Monday, October 23, 2006

StaxMate based web service (UUID generator), part IV (Output details)

(continuing the story of StaxMate based simple web service, part 4)

After having a closer look at the input side, it is now time to do the same for the output side (the source code is still available from

1. Handling output

After processing the input, there are two kinds of output that may need to be output, both in xml: error messages for input or processing problems, and result messages for succesful generation of requested uuids. Sequence of calls made is similar between the two: error case is handled by method reportProblem() (lines 180 - 214), and the success case by writeResponse() (lines 146 - 165), so let's just go over writeResponse() (and writeDocWithRoot() that is called by it):

void writeResponse(HttpServletResponse resp, List<UUID> uuids,
                  int totalRequested)
  throws IOException, XMLStreamException
  OutputStream out = resp.getOutputStream();
  SMOutputElement rootElem = writeDocWithRoot(out, "response");
  for (UUID uuid : uuids) {
  if (totalRequested > uuids.size()) { // truncated?
    rootElem.addComment("had to truncate "+(totalRequested - uuids.size())
+" uuids; will only generate up to "+MAX_UUIDS_PER_REQUEST+" UUIDs per call");
  // Need to close the root, to ensure all elements closed, flushed

SMOutputElement writeDocWithRoot(OutputStream out, String nonnsRootName)
  throws XMLStreamException
  SMOutputDocument doc = 
out, "UTF-8"), "1.0", "UTF-8", true);
  // Let's indent for debugging purposes (not for production)
  // These settings give linefeed, plus 2 spaces per level
  doc.setIndentation("\n ", 1, 2);
  return doc.addElement(nonnsRootName);

First couple of lines get the output stream to use (as you may recall, it is generally preferable to pass OutputStreams instead of Writers, to Stax and StaxMate components).

Writing of the root element is separated as a helper method, since it is needed from multiple places (helper method could also deal with OutputStream generation in this case). Creation of StaxMate output document (which acts as the container for root-level entities, most important of which is the root element) is done in style similar to that of creating the root cursor.

The last thing done before adding the root element is to enable indentation -- although it is not really needed for production systems, it may be nice for debugging purposes, or when generating human editable xml documents.

Generating actual output is, well, trivial: since the root element directly contains <uuid> elements, code just loops over the list, creates the enclosing element, and adds textual serialization of the uuid to the element. Quoting of special characters ('<', '&', ...) is done if and as needed by the underlying stream writer. One minor addition over plain vanilla output is that if number of uuids generated was truncated (since service caps max number to 100 per request), an xml comment is added after elements.

The only unusual method call that is needed is call to SMOutputDocument.closeRoot(): this is needed so that all possibly open start elements are closed. Since code at this point does not have direct reference to the output document, we will just refer to it via parent reference (the alternative would have been to hold on to the document reference -- that would have saved us from having to upcast the parent reference).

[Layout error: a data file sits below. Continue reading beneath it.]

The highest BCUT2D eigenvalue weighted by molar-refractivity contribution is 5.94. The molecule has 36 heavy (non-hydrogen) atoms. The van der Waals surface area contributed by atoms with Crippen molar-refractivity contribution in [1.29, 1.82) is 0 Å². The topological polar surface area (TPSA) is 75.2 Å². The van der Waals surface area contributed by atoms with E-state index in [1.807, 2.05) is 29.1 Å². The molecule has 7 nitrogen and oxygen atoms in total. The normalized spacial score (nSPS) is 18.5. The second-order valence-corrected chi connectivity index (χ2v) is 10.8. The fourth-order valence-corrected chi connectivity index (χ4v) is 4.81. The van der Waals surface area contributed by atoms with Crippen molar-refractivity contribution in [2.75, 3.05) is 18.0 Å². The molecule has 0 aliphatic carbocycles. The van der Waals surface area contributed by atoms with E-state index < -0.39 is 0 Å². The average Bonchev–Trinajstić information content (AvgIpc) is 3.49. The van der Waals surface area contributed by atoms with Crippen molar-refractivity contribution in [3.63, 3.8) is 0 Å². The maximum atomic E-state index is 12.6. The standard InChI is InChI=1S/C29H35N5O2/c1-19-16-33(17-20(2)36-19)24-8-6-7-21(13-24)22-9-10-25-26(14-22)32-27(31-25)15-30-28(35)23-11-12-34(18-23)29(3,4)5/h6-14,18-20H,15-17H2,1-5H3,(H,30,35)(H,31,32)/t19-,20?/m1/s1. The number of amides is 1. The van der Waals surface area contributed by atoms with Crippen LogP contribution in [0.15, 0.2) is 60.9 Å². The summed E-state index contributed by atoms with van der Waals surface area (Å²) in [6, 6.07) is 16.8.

2. Benefits over Plain Old Stax?

As with input handling, this simple service would be quite simple to implement using any xml output technology. But there are some areas where StaxMate aims to improve productivity of developers, over using Stax API directly. For example:

  • You don't have to worry about closing all of those start elements: as soon as you add a new sibling, previous one gets closed, recursively. You will never end up with unmatched tags.
  • It is easy to pass these output scopes to other methods (or even sub-systems): pass an SMOutputElement to a method, and it will only be able to add entries within the implied sub-tree.
  • Output calls can be easily chained (for deep single-branched sub-trees), resulting in compact code.
  • Namespace binding is fully automatic, very efficient, safe (never miss a namespace declaration again), and easy to use .While the example didn't use namespaces, many other use cases do, as most xml standard nowadays use namespaces for modularization. Using namespaces with StaxMate is a breeze.
  • Output indentation is easy to enable (and disable, on per sub-tree basis if necessary). While it is one of most commonly requested features for Stax, it is not implemented currently by any Stax processor (there are however other stax helper libraries available that do implement it externally).
  • It is possible to use limited amount of memory buffering to do out-of-order outputting: for example, it is possible to "freeze" output of a sub-tree for as long as necessary, to be able to add attributes to the root element of the sub-tree, and "release" buffered sub-tree as soon as attribute or attributes are added.

Many of potential benefits listed above are similar to the ones that exist on the input side. This is not a coincidence: StaxMate tries to use similar concepts on both sides, where applicable.

3. Further Improvements on the Output Side

One thing that could be further simplified is the construction of the root output context. It should not be necessary to have to use raw Stax API for creating the underlying XMLStreamReader: the details could (and should) be encapsulated within SMOutputFactory

4. Next Steps

Now that we have covered the actual service, it will be time to focus on the client side, and show how service can be used. It may also be interesting to know what kind of throughput is to be expected from a simple service like this.

To be continued...

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